D: Dan Bush / 91m
Cast: Francesca Eastwood, Taryn Manning, Scott Haze, James Franco, Q’orianka Kilcher, Jeff Gum, Clifton Collins Jr, Keith Loneker, Jill Jane Clements, Michael Milford, Conal Byrne
Just as a bank is about to close, a customer and an applicant for one of the teller’s positions, as well as three firemen, reveal themselves to be robbers, intent on emptying the safe. They’re expecting to grab around a million dollars, but find only $70,000 instead. It’s at this point that the assistant manager (Franco) tells them about the old vault located in the basement, one that holds six million dollars. The robbers – sisters Leah (Eastwood) and Vee (Manning), their brother Michael (Haze), and their accomplices, Cyrus (Loneker) and Kramer (Milford) – begin the process of breaking into the vault, but as soon as they do, strange things start to happen. It all appears to tie in to another attempted robbery at the bank in 1982, when a man in a white mask “snapped” and killed some of his hostages by burning them alive in the old vault. As the robbers find their numbers dwindling, it becomes a race against time to evade both the police waiting outside, and the supernatural forces at work within.
It’s something of a given that if you try and splice two genres together, then it’s a rare occasion when both benefit. The Vault is one such movie. An uneven and unsuccessful mix of crime and horror genres, it’s basic premise – robbers get more than they bargained for when they pick the wrong bank – is played out with all the subtlety and consideration of an idea that’s only been partly thought through, and which serves only to highlight the paucity of the premise’s development. Make no mistake, this is yet another horror movie where paranormal events occur because they can, and not because they should or if they make sense given the overall set up. Co-written by director Bush and Conal Byrne (who has a small role as a bank employee), the script lumbers from one unconvincing scene to another, and fails to make any of its characters memorable or more than cyphers. Leah and Vee have an adversarial relationship but apart from Vee accusing Leah of planning to disappear once the heist is over, there’s nothing of substance to support Vee’s distrust. Likewise, Michael is presented as an inherently good man, but as we’re never granted an insight into why he’s with his sisters, it’s all for nothing.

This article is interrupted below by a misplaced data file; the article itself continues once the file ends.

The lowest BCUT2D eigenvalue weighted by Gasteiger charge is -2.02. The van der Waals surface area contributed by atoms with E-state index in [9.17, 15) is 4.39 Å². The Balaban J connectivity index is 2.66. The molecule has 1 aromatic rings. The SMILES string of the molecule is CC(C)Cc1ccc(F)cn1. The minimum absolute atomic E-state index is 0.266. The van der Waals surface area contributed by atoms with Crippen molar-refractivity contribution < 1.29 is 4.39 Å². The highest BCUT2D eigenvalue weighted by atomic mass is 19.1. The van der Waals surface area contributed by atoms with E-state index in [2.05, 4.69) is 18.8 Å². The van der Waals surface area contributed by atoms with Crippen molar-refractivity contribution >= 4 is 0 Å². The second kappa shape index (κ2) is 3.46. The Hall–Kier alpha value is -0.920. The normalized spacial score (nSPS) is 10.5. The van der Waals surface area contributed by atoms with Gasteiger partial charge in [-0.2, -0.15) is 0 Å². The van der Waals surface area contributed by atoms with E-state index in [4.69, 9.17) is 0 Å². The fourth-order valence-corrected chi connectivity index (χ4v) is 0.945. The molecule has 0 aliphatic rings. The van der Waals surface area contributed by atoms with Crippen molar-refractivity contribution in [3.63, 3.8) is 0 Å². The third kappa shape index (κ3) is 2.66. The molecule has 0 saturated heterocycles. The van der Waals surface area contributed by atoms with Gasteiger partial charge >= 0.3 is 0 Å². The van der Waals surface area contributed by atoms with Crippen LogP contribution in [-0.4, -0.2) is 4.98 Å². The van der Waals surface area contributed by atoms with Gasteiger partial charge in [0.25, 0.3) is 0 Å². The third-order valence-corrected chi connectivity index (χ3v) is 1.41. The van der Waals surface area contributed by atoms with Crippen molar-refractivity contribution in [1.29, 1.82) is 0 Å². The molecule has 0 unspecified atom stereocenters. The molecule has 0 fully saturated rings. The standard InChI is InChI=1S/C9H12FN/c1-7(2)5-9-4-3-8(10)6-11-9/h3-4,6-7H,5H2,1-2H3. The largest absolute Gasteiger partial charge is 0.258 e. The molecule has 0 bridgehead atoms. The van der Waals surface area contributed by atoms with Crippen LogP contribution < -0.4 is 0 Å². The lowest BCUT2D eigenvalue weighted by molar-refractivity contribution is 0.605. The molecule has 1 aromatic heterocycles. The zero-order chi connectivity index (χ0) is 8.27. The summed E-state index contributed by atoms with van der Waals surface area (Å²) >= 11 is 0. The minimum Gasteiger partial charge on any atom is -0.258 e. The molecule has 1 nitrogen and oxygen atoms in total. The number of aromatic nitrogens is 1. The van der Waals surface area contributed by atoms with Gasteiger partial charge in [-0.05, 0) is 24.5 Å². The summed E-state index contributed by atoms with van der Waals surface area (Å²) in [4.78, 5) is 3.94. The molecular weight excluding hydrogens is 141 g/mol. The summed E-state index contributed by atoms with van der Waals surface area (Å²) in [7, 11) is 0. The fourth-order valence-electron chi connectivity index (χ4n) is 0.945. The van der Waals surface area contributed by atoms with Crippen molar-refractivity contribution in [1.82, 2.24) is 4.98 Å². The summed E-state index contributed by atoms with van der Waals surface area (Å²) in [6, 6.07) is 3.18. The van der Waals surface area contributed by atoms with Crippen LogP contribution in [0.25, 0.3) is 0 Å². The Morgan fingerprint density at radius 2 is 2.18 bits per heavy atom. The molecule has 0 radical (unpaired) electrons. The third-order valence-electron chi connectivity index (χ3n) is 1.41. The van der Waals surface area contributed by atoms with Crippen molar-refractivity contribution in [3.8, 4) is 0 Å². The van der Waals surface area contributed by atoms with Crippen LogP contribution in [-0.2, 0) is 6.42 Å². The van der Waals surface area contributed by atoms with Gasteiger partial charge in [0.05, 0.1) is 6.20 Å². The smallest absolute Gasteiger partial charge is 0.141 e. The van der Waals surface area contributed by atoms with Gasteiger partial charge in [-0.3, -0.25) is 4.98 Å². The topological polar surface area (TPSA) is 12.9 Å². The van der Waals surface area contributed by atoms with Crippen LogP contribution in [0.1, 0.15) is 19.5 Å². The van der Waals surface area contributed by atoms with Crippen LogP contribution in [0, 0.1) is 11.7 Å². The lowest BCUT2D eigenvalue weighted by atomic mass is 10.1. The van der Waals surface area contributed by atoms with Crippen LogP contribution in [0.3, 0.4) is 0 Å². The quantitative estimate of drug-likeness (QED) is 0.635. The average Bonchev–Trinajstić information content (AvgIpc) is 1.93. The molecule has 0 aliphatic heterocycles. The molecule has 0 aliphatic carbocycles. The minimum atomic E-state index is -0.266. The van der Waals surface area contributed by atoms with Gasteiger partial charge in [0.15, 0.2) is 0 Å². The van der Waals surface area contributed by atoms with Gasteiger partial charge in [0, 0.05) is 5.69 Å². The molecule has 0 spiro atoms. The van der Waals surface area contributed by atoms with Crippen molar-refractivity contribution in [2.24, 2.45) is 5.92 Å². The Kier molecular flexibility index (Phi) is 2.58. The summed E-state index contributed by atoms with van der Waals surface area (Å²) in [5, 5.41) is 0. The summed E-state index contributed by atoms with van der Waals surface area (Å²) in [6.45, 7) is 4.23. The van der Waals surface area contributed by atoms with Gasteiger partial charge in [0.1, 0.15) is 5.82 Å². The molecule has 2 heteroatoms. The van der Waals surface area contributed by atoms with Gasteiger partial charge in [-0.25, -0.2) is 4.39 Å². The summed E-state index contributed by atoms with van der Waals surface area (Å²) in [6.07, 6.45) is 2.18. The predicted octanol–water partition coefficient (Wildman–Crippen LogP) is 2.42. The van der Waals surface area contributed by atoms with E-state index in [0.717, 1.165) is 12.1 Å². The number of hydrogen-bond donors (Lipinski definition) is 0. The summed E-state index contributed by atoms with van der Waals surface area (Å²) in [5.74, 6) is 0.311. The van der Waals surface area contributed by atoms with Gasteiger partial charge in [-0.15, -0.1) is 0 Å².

The longer the movie continues the more muddled it gets. Fans of the horror genre will spot a glaring “twist” very early on, and will be spitting fake blood over a final scene that is so hackneyed and predictable – as well as betraying the movie’s own internal logic – that it has to be seen to be believed. Meanwhile, fans of the crime genre, and particularly those who like a good heist caper, will feel short-changed by the derivative nature of Bush and Byrne’s set up and the various ways in which tried and trusted genre elements are trotted out without making any impact at all. Against all this, the cast have no chance but to keep their heads down and hope for the best, with Eastwood especially ill-served in a role that lacks both depth and a clearly defined character arc. Movies such as The Vault will continue to be made, and audiences will continue to be disappointed by the ways in which their makers fail to understand the basic needs and requirements of such genre movies. And therein lies both the real crime, and the real horror…
Rating: 3/10 – with its muddled storyline and questionable theatrics, The Vault offers little in the way of authentic thrills or chills, and soon becomes irredeemably tiresome; another genre hybrid that makes a disappointing patchwork out of its good intentions, it’s an unfortunate backward step for Bush and Byrne following their much better work on The Reconstruction of William Zero (2014).